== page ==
Jason Gubb was caught on camera on holidays to Iran, America, Malta and Cyprus at the taxpayers’ expense with Abdul Esfandmozd – who pocketed almost £100,000 in a decade after claiming to be wheelchair-bound.
Gubb, 42, who went on the lavish breaks with Esfandmozd and mum Jacqeline Taylor – who was in a relationship with the fraudster – was even clocked wrestling in a Malta swimming pool with his ‘disabled’ friend.
Speaking outside Portsmouth Crown Court today Gubb said: ‘I didn’t know it was going to get this bad. I thought he was disabled.’
‘I do regret what I’ve done. I will never, ever do this again.’
The trio were caught out after council officers noticed Esfandmozd’s paperwork was not in order, He had not submitted receipts for care work he was suppose dot be buying with the benefit money.
Pictures found in a raid at Esfandmozd showed him diving into a pool, dancing, and lifting a woman up on a trip abroad. One photograph even pictured Esfandmozd, of Somers Road, Somers Town, Portsmouth, and Gubb enjoying a hot air balloon ride in Bristol.
He claimed £98,730 in disability payments that were meant to go on carers between 2000 and 2010. Both Gubb and Taylor were named as his carers, as well as former England goalkeeper P. Shilton, athlete D Thompson and even a Mr D. Duck.
Mean while Gubb, of Lower Sydney Street, Bristol,laundered £51,000 through his bank account, which Esfandmozd used to buy his council flat in Somers Town.
Taylor, who lives at the same address as Gubb, was found with £70,000 of Esfandmozd’s money and used £22,000 to buy their Bristol council flat in return for a charge over their property.
Gubb, who has no previous convictions, admitted one count of being concerned in the acquisition retention use of control of criminal property between June 2006 and March 2007.
Mum Jacqeline, 65, admitted one charge of money laundering and one count of possessing criminal property between March 2002 and May 2005.
Gubb was sentenced to four months in jail suspended for a year, put under supervision for a year and told to do 180 hours of unpaid work.
Taylor was jailed for four months.
Esfandmozd, 51, is already serving a four-year jail term after being found guilty of two counts of fraud, two of obtaining money by deception and three of entering into a money laundering agreement and sentenced earlier this month.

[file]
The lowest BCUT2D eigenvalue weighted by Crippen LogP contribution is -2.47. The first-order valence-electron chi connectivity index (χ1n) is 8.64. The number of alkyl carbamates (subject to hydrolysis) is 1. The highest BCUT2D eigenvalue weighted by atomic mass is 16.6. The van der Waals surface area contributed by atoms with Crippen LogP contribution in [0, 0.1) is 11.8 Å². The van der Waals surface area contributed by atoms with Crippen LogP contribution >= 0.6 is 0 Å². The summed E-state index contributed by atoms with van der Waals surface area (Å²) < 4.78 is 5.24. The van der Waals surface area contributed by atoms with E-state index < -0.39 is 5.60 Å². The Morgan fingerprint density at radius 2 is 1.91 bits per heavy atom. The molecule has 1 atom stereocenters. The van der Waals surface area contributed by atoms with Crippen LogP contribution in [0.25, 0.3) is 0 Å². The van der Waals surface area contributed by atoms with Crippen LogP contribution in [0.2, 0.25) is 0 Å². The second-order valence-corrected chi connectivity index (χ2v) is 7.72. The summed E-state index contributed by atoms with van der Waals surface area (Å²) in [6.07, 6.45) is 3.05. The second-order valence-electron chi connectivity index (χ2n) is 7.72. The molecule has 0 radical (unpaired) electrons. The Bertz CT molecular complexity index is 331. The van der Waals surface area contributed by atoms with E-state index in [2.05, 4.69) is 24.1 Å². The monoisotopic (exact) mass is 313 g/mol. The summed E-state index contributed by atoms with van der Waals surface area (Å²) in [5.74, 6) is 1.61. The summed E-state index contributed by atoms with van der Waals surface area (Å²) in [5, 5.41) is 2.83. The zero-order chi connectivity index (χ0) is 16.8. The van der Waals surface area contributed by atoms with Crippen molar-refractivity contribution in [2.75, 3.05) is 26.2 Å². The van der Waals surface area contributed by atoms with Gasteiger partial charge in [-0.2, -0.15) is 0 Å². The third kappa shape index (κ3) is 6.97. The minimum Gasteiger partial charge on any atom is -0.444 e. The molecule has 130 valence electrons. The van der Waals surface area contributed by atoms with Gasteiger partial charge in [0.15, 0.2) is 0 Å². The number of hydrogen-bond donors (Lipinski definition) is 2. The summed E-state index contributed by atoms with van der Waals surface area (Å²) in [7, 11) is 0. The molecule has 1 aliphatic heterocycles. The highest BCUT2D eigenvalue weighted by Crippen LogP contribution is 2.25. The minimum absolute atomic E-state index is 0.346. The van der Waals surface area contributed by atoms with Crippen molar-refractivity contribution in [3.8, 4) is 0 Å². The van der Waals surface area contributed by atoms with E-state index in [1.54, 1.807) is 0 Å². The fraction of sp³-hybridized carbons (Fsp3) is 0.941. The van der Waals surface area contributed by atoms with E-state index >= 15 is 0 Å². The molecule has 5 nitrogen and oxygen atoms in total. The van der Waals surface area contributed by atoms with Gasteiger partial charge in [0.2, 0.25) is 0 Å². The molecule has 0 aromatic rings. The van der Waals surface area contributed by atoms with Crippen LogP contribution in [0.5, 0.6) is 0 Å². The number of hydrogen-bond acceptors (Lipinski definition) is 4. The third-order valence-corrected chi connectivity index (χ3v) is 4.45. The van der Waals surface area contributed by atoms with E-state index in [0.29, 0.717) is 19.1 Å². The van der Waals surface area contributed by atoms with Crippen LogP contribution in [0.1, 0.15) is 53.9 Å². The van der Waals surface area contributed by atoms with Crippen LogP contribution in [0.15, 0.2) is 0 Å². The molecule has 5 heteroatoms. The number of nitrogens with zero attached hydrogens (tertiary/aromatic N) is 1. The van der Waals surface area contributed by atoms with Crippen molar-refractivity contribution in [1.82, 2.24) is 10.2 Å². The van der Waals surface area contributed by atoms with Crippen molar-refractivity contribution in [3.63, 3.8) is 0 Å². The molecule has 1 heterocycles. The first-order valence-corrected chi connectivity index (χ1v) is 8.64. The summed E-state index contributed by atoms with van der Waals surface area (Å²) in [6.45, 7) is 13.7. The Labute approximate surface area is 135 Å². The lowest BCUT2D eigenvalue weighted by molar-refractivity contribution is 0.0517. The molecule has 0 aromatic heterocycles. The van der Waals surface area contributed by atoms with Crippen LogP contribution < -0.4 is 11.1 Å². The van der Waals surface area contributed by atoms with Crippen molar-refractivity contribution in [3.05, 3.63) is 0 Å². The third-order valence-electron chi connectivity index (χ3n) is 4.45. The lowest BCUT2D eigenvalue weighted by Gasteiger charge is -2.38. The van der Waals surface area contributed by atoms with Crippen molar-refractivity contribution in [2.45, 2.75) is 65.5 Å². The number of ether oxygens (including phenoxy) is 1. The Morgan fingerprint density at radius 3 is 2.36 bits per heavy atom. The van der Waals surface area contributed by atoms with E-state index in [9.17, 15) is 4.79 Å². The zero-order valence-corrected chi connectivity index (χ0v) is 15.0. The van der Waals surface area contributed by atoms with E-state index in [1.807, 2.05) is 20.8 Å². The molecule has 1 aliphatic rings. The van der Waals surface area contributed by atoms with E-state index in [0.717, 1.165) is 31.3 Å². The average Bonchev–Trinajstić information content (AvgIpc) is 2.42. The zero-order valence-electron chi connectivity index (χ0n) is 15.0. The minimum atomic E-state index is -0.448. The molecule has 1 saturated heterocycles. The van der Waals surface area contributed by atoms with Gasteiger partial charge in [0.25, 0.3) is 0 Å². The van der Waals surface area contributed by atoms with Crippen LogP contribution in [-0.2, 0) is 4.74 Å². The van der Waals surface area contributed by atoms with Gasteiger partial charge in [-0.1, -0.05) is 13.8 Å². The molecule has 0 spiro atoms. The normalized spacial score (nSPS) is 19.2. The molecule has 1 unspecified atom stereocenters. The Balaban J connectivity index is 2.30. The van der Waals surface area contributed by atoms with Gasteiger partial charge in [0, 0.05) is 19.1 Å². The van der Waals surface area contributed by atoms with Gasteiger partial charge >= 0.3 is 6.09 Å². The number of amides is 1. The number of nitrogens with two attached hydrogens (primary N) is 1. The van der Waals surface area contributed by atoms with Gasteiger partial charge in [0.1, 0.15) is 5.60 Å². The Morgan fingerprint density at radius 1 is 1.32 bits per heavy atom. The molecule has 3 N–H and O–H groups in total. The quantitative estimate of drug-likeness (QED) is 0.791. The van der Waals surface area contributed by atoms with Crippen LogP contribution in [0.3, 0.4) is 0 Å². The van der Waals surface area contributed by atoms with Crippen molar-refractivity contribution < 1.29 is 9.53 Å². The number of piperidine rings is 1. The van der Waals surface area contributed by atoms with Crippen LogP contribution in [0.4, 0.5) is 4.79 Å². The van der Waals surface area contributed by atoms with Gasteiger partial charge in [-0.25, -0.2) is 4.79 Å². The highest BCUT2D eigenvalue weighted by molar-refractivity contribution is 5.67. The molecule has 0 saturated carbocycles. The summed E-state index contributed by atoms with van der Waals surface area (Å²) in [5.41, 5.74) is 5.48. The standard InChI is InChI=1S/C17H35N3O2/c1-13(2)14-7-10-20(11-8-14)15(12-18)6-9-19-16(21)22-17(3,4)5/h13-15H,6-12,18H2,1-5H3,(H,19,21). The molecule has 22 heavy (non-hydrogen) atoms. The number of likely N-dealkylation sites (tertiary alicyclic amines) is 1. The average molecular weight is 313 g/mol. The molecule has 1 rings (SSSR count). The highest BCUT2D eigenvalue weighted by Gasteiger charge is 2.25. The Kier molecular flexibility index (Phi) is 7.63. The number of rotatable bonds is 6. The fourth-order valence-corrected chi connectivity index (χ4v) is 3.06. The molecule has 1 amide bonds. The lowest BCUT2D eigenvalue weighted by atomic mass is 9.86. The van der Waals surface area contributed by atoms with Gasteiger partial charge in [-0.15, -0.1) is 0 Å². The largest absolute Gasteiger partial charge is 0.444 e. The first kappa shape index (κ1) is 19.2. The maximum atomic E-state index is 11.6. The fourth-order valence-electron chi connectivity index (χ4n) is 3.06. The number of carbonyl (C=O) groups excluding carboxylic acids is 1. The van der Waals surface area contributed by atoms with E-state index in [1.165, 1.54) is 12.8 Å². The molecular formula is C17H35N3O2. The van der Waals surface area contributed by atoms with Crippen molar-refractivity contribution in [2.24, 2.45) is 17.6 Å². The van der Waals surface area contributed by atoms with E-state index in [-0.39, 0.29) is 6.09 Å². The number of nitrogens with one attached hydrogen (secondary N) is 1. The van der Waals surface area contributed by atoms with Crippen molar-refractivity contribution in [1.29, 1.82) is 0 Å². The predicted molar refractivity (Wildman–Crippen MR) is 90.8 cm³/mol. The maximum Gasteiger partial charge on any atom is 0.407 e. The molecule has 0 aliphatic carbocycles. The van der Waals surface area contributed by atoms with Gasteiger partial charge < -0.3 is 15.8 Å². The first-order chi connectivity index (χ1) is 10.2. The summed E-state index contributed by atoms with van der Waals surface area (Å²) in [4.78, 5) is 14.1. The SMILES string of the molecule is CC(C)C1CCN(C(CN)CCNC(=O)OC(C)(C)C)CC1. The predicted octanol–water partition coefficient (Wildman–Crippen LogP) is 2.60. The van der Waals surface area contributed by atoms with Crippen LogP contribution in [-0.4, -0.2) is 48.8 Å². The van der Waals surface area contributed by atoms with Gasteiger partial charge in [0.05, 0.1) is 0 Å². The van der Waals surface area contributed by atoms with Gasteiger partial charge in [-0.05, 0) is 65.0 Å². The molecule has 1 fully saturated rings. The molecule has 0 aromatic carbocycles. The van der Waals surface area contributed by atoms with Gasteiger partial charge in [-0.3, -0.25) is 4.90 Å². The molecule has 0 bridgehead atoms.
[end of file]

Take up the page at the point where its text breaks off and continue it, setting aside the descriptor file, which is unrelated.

Judge Sarah Munro QC described him as ‘one of the most dishonest and manipulative individuals ever to have come before [Portsmouth Crown ] Court.’
Speaking after the sentencings, Gubb said: ‘I think it’s rough justice that it’s happened that my mum has got sent down. There are a lot more serious crimes out there that people are getting away with – you see it all the time.
‘I think he’s an idiot for doing it. He’s stupid to do what he did. I do feel like I’m a victim. I was manipulated.
I didn’t have a clue what was going on until all this happened, then it was too late.
‘I regret ever getting involved in it. We both should have never got involved.’
Judge Sarah Munro QC, sentencing, accepted a basis of plea that Esfandmozd was the principle offender and manipulated Taylor and Gubb. She added: ‘You both knew and must have known from all the evidence I have seen throughout that the man didn’t need a carer, he didn’t need disability payment, he didn’t need any benefits so far as any health issues he suffered.
‘He was entirely fit and able bodied throughout the time that you knew him.’
Portsmouth City Council has hailed the sentencings of Gubb, Taylor and Esfandmozd and today warns other benefit cheats – there is nowhere to hide.
Michael Lawther, Portsmouth City Council solicitor and strategic director, said: ‘We are pleased sentencing has bene passed on Miss Taylor and Mr Gubb. The council pursues benefit fraud vigorously. We take our responsibility to protect public funds seriously, ensuring that claimants are duly entitled to the money they claim from us.
‘We have taken a number of these actions recently with a high degree of success and will continue to pursue cases where fraud has been identified.
‘What has been shown in recent cases is where people do fraudulently claim benefits they do risk the serious possibility of receiving a custodial sentence.
‘We hope that today’s judgement will deter other fraudulent claimants from pursuing this course.
‘We will not hesitate to prosecute anyone found to be unlawfully claiming benefits they are not entitled to.’
Both Gubb and Taylor are subject to proceedings under the Proceeds of Crime Act. A hearing is set to be held later this year where the pair could be ordered to pay back cash they made from their criminal ways.